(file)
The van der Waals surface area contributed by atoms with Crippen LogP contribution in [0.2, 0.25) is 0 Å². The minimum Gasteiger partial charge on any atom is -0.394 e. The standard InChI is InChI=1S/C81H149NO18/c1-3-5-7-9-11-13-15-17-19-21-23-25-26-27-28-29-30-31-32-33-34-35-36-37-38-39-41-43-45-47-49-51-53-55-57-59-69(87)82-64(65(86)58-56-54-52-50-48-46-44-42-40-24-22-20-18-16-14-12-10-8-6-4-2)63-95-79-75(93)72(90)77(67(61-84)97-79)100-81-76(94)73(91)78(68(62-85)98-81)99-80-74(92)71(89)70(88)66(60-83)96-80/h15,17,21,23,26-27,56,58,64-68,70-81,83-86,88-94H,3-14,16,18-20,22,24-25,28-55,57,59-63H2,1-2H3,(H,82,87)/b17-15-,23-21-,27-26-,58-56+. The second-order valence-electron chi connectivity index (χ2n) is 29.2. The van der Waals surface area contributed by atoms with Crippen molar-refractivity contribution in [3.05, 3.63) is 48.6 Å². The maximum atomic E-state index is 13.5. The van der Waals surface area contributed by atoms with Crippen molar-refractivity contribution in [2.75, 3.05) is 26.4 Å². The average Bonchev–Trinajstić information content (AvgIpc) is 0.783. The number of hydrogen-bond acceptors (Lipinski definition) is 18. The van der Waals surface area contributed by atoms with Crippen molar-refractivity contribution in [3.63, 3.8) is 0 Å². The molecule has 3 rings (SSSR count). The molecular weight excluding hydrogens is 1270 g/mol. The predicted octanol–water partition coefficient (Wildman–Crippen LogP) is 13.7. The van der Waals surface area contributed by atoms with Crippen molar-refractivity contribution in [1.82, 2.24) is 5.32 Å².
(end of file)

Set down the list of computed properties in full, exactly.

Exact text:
The van der Waals surface area contributed by atoms with Crippen LogP contribution in [0.2, 0.25) is 0 Å². The minimum Gasteiger partial charge on any atom is -0.394 e. The standard InChI is InChI=1S/C81H149NO18/c1-3-5-7-9-11-13-15-17-19-21-23-25-26-27-28-29-30-31-32-33-34-35-36-37-38-39-41-43-45-47-49-51-53-55-57-59-69(87)82-64(65(86)58-56-54-52-50-48-46-44-42-40-24-22-20-18-16-14-12-10-8-6-4-2)63-95-79-75(93)72(90)77(67(61-84)97-79)100-81-76(94)73(91)78(68(62-85)98-81)99-80-74(92)71(89)70(88)66(60-83)96-80/h15,17,21,23,26-27,56,58,64-68,70-81,83-86,88-94H,3-14,16,18-20,22,24-25,28-55,57,59-63H2,1-2H3,(H,82,87)/b17-15-,23-21-,27-26-,58-56+. The second-order valence-electron chi connectivity index (χ2n) is 29.2. The van der Waals surface area contributed by atoms with Crippen molar-refractivity contribution in [3.05, 3.63) is 48.6 Å². The maximum atomic E-state index is 13.5. The van der Waals surface area contributed by atoms with Crippen molar-refractivity contribution in [2.75, 3.05) is 26.4 Å². The average Bonchev–Trinajstić information content (AvgIpc) is 0.783. The number of hydrogen-bond acceptors (Lipinski definition) is 18. The van der Waals surface area contributed by atoms with Crippen molar-refractivity contribution in [3.63, 3.8) is 0 Å². The molecule has 3 rings (SSSR count). The molecular weight excluding hydrogens is 1270 g/mol. The predicted octanol–water partition coefficient (Wildman–Crippen LogP) is 13.7. The van der Waals surface area contributed by atoms with Crippen molar-refractivity contribution in [1.82, 2.24) is 5.32 Å².